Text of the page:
Food Cravings: Are Women Different To Men?


Food Cravings: Are Women Different To Men?

Do women experience more food cravings than men? Anecdotally this would seem to be the case but is there any actual evidence for this? Interestingly it seems that this isn’t a myth after all. There are complex biological and environmental reasons why females tend to develop strong hankerings for chocolate and sweets. Not only do women experience more cravings than men, they are also worse at regulating these impulses. If you’re keen to learn more then read below. We will delve into what a food craving is and why the sexes experience them differently.

What Is A Craving?

A craving can be succinctly defined as an overwhelming or strong desire to eat. We all experience them from time to time, usually for a range of reasons. The types of cravings we have can be separated into categories. For example, cue-induced cravings are stimulated by our environment. If you’ve ever watched Charlie and the Chocolate Factory then felt the urge to demolish a Cadbury bar, this would be cue-induced. Tonic cravings are when you feel like eating something that you ‘shouldn’t’. For example, if you crave a cocktail halfway through dry July, this would be a tonic craving. These usually occur in people who go on restrictive diets or try to avoid eating certain things. Cravings can vary in frequency, duration and intensity. Some are easy to ignore while others nag at you incessantly. Food craving research matters because our ability to regulate appetite is associated with healthy body weight. Those who experience frequent strong cravings are more likely to be overweight. Considering the current obesity crisis New Zealand is facing, more research in this area would be extremely valuable.

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How Women And Men Vary

Surveys show that women and men vary significantly when it comes to types of foods craved, frequency of cravings and ability to regulate their desires. On average, females are more likely to crave sweet things like cakes and desserts. 92% of people who experience strong cravings for chocolate are women. Men on the other hand prefer savoury or if they do want something sweet, will opt for a sugary drink rather than chocolate. The reasons for the difference are complex and obviously this is a generalisation. But on the whole it seems that the kinds of food craved do vary between genders. Another difference is the intensity of the cravings and the ability to resist them. Women, especially during the luteal phase of the menstrual cycle, experience intense cravings more often. Male cravings tend to occur far less frequently and they are typically less intense. Research surveys show that 50% of men find cravings easy to ignore compared to a mere 20% of women. This could partly explain why females are twice as likely to be overweight compared to males. If we can’t regulate our cravings, we are far more likely to eat more calories than we need.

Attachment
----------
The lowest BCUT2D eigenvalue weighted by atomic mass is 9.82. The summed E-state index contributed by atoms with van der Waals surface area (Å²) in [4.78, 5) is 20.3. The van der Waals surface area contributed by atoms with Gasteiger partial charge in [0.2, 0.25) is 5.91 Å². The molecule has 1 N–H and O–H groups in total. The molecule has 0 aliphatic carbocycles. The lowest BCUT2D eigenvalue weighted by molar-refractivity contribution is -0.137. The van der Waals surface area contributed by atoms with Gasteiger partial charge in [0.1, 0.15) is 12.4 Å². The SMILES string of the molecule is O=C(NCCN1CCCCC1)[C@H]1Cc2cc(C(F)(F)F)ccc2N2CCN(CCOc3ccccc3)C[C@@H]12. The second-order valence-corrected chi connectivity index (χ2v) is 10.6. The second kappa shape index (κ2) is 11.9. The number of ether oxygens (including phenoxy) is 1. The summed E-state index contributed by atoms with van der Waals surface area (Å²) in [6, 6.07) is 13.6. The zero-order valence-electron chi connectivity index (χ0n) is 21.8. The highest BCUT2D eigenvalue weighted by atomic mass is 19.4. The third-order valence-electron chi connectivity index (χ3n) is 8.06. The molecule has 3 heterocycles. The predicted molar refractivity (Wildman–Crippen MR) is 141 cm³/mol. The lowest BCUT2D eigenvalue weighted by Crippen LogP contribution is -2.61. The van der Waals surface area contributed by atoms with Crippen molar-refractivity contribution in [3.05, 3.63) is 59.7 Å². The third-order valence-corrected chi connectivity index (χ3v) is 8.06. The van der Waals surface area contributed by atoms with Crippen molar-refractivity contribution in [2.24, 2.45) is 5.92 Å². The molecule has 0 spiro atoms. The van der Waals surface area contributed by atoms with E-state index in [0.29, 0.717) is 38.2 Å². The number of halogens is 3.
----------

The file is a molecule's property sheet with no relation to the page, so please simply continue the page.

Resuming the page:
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Why Do They Vary?

Brain activity and hormonal fluctuations explain why there is a difference in experience of food cravings between genders. FMRI studies have found that craving regions in female brains show a lot of activity when they look at photos of tasty food. The craving regions in male brains also light up, but not to the same degree. This means women may be slightly more food motivated than men. Being strongly influenced by food cues is a risk factor for obesity hence why it’s a topic worth studying. In addition to neurological differences, there are hormonal explanations too. Unlike men, women’s hormones fluctuate wildly throughout the month. Hormones and appetite are inextricably linked. This explains why women often crave ‘bad foods’ during that time of the month. It’s not necessarily them, it’s their hormones. Finally there are sociological reasons for the difference. Many sweet, calorie dense foods are specifically marketed to women. Culture always plays a role in eating habits and food marketing is pervasive. Although we can’t pin down one succinct reason why, we do know that men and women differ when it comes to the experience of cravings. Understanding this difference is key if we wish to find solutions to the problem of overeating.

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Right now 1 in 3 New Zealanders are obese. This is not a statistic to be proud of. Being overweight takes a massive toll on your health and increases your risk of chronic disease. We all know this to be true but aren’t sure how to solve the problem. A good place to start would be to learn more about what makes us overeat and how we can better mitigate cravings. It’s daft that schools teach students obscure things like trigonometry but nothing about how to manage intense hankerings for junk food. If we knew more about why we feel like eating, we might be better at regulating our intake. Education is the most important thing when it comes to improving nutrition. Keep reading blogs like these and do as much research as you can. As they say, “knowledge is power”.

woman taking a bite out of a large block of chocolate stock image